9. mikestallard
    Posted July 26, 2008 at 8:34 pm | Permalink

    You know the one about the Irish peasant who was asked the way to Connemara? After a long pause, he spoke: "Well, I wouldn't start from here myself."
    John, you are assuming that the Labour party has something useful to give the country. You are also (subconsciously perhaps) talking like a politician: What would I do to save my own skin if I were them?
    What they would, of course, do in an ideal world, would be to call an election. That way, they would have to offer the country some positive policies – as would the conservatives.
    What is more, because they are £20,000,000 in debt and about to be taken over by the Unions, they might like to get back to their grass roots and go round canvassing and speaking in their constituencies so that people were reassured and, yes, inspired with the very real Labour ideals of helping the poor, bringing full employment (instead of fudging it) and of supporting the genuine working class.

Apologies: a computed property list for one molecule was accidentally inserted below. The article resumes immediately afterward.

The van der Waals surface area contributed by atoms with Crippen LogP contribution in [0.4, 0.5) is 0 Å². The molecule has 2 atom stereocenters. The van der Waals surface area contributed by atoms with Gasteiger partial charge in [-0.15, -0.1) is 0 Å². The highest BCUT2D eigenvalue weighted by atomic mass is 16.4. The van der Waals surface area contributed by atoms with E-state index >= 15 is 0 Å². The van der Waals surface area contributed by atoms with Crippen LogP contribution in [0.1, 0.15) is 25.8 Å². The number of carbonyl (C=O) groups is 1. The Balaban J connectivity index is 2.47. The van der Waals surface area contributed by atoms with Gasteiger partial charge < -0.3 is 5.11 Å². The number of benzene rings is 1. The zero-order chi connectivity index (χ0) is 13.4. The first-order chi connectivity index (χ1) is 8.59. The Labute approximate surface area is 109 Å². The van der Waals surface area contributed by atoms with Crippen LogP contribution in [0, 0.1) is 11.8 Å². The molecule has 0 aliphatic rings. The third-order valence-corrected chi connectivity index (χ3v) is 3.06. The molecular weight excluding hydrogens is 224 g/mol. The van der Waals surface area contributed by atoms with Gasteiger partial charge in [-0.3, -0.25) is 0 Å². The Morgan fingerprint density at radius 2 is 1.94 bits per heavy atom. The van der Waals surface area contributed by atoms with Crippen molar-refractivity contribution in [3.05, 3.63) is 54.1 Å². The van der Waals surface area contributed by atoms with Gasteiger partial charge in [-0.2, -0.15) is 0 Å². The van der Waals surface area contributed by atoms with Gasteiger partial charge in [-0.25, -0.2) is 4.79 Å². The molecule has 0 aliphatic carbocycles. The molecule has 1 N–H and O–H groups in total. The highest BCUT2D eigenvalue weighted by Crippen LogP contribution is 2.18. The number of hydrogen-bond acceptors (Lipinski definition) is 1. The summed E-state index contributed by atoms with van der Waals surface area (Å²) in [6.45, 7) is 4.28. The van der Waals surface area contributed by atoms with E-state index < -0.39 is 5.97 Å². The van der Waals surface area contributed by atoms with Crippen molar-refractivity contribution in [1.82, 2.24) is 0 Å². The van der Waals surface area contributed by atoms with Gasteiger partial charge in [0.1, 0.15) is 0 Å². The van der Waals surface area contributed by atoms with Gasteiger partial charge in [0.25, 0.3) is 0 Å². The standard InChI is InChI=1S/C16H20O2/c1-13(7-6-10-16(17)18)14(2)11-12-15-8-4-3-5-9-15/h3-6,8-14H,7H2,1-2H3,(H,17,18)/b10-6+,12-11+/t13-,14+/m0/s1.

This wouldn't actually cost very much money at all.
    If they did it right, too, they might very well give the (hated) Tories a run for their money in a lot of Labour seats, especially in Scotland.
    The problem, of course, is that they haven't got the bottle for this.
    Simon Heffer in the Telegraph is of the opinion that all they are suitable for is the dole queue. He predicts that Jacqui Smith will, in two years' time, be a lollipop lady!
    Ouch!

  10. Acorn
    Posted July 27, 2008 at 9:08 am | Permalink

    JR: “What should Labour now do?”
    Wave good bye would be nice. I am frightening myself thinking what damage this government can do, up till May 2010.